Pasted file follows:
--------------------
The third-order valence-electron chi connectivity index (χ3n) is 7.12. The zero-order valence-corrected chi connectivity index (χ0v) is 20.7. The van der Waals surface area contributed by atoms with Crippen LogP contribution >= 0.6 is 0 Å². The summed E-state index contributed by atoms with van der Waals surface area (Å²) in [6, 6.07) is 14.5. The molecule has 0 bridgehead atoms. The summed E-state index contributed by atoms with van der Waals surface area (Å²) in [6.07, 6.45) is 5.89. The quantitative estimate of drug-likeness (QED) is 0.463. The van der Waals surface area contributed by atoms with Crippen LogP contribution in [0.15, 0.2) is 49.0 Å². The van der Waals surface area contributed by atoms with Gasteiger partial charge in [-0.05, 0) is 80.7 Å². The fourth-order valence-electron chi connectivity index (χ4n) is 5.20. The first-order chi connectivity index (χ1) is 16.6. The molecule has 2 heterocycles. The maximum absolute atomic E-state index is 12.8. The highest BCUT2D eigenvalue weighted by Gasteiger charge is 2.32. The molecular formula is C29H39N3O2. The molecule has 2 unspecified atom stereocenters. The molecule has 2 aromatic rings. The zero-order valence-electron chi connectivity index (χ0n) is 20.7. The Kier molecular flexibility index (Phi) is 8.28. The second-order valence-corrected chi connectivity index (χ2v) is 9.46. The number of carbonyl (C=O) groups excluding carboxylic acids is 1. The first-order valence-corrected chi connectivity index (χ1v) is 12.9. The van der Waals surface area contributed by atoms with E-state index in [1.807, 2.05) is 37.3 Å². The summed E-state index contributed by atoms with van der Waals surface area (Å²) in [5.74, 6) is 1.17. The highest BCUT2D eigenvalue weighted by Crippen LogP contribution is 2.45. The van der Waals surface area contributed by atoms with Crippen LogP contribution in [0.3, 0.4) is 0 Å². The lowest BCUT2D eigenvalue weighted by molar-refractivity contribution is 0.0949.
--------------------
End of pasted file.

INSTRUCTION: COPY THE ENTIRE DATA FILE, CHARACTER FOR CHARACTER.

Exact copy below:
The third-order valence-electron chi connectivity index (χ3n) is 7.12. The zero-order valence-corrected chi connectivity index (χ0v) is 20.7. The van der Waals surface area contributed by atoms with Crippen LogP contribution >= 0.6 is 0 Å². The summed E-state index contributed by atoms with van der Waals surface area (Å²) in [6, 6.07) is 14.5. The molecule has 0 bridgehead atoms. The summed E-state index contributed by atoms with van der Waals surface area (Å²) in [6.07, 6.45) is 5.89. The quantitative estimate of drug-likeness (QED) is 0.463. The van der Waals surface area contributed by atoms with Crippen LogP contribution in [0.15, 0.2) is 49.0 Å². The van der Waals surface area contributed by atoms with Gasteiger partial charge in [-0.05, 0) is 80.7 Å². The fourth-order valence-electron chi connectivity index (χ4n) is 5.20. The first-order chi connectivity index (χ1) is 16.6. The molecule has 2 heterocycles. The maximum absolute atomic E-state index is 12.8. The highest BCUT2D eigenvalue weighted by Gasteiger charge is 2.32. The molecular formula is C29H39N3O2. The molecule has 2 unspecified atom stereocenters. The molecule has 2 aromatic rings. The zero-order valence-electron chi connectivity index (χ0n) is 20.7. The Kier molecular flexibility index (Phi) is 8.28. The second-order valence-corrected chi connectivity index (χ2v) is 9.46. The number of carbonyl (C=O) groups excluding carboxylic acids is 1. The first-order valence-corrected chi connectivity index (χ1v) is 12.9. The van der Waals surface area contributed by atoms with E-state index in [1.807, 2.05) is 37.3 Å². The summed E-state index contributed by atoms with van der Waals surface area (Å²) in [5.74, 6) is 1.17. The highest BCUT2D eigenvalue weighted by Crippen LogP contribution is 2.45. The van der Waals surface area contributed by atoms with Crippen LogP contribution in [0.3, 0.4) is 0 Å². The lowest BCUT2D eigenvalue weighted by molar-refractivity contribution is 0.0949.